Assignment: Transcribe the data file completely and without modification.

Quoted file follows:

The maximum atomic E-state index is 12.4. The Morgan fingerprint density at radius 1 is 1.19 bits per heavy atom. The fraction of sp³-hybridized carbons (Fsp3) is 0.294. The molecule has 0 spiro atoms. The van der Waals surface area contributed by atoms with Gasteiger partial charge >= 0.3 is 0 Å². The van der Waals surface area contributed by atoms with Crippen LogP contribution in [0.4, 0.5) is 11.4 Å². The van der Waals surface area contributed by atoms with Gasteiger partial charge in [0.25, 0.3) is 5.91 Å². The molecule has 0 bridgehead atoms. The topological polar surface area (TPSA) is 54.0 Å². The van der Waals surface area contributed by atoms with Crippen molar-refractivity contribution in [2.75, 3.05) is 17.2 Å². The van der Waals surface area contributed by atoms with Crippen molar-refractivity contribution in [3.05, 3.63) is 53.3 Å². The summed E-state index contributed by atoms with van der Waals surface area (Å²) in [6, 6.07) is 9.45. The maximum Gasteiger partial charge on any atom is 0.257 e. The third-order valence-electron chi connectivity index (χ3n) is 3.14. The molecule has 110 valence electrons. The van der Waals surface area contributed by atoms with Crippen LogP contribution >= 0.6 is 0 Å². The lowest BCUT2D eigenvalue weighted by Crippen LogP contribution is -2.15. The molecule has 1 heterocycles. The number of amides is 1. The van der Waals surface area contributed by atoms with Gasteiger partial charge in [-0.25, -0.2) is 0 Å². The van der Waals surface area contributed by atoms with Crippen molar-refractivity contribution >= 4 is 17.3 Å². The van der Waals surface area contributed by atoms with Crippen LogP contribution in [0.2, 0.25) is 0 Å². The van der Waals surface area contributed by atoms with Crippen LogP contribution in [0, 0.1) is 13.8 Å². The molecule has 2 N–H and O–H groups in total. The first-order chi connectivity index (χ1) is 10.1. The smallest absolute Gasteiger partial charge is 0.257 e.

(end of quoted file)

The maximum atomic E-state index is 12.4. The Morgan fingerprint density at radius 1 is 1.19 bits per heavy atom. The fraction of sp³-hybridized carbons (Fsp3) is 0.294. The molecule has 0 spiro atoms. The van der Waals surface area contributed by atoms with Gasteiger partial charge >= 0.3 is 0 Å². The van der Waals surface area contributed by atoms with Crippen LogP contribution in [0.4, 0.5) is 11.4 Å². The van der Waals surface area contributed by atoms with Gasteiger partial charge in [0.25, 0.3) is 5.91 Å². The molecule has 0 bridgehead atoms. The topological polar surface area (TPSA) is 54.0 Å². The van der Waals surface area contributed by atoms with Crippen molar-refractivity contribution in [2.75, 3.05) is 17.2 Å². The van der Waals surface area contributed by atoms with Crippen molar-refractivity contribution in [3.05, 3.63) is 53.3 Å². The summed E-state index contributed by atoms with van der Waals surface area (Å²) in [6, 6.07) is 9.45. The maximum Gasteiger partial charge on any atom is 0.257 e. The third-order valence-electron chi connectivity index (χ3n) is 3.14. The molecule has 110 valence electrons. The van der Waals surface area contributed by atoms with Crippen LogP contribution >= 0.6 is 0 Å². The lowest BCUT2D eigenvalue weighted by Crippen LogP contribution is -2.15. The molecule has 1 heterocycles. The number of amides is 1. The van der Waals surface area contributed by atoms with Gasteiger partial charge in [-0.25, -0.2) is 0 Å². The van der Waals surface area contributed by atoms with Crippen molar-refractivity contribution >= 4 is 17.3 Å². The van der Waals surface area contributed by atoms with Crippen LogP contribution in [0.2, 0.25) is 0 Å². The van der Waals surface area contributed by atoms with Crippen LogP contribution in [0, 0.1) is 13.8 Å². The molecule has 2 N–H and O–H groups in total. The first-order chi connectivity index (χ1) is 10.1. The smallest absolute Gasteiger partial charge is 0.257 e.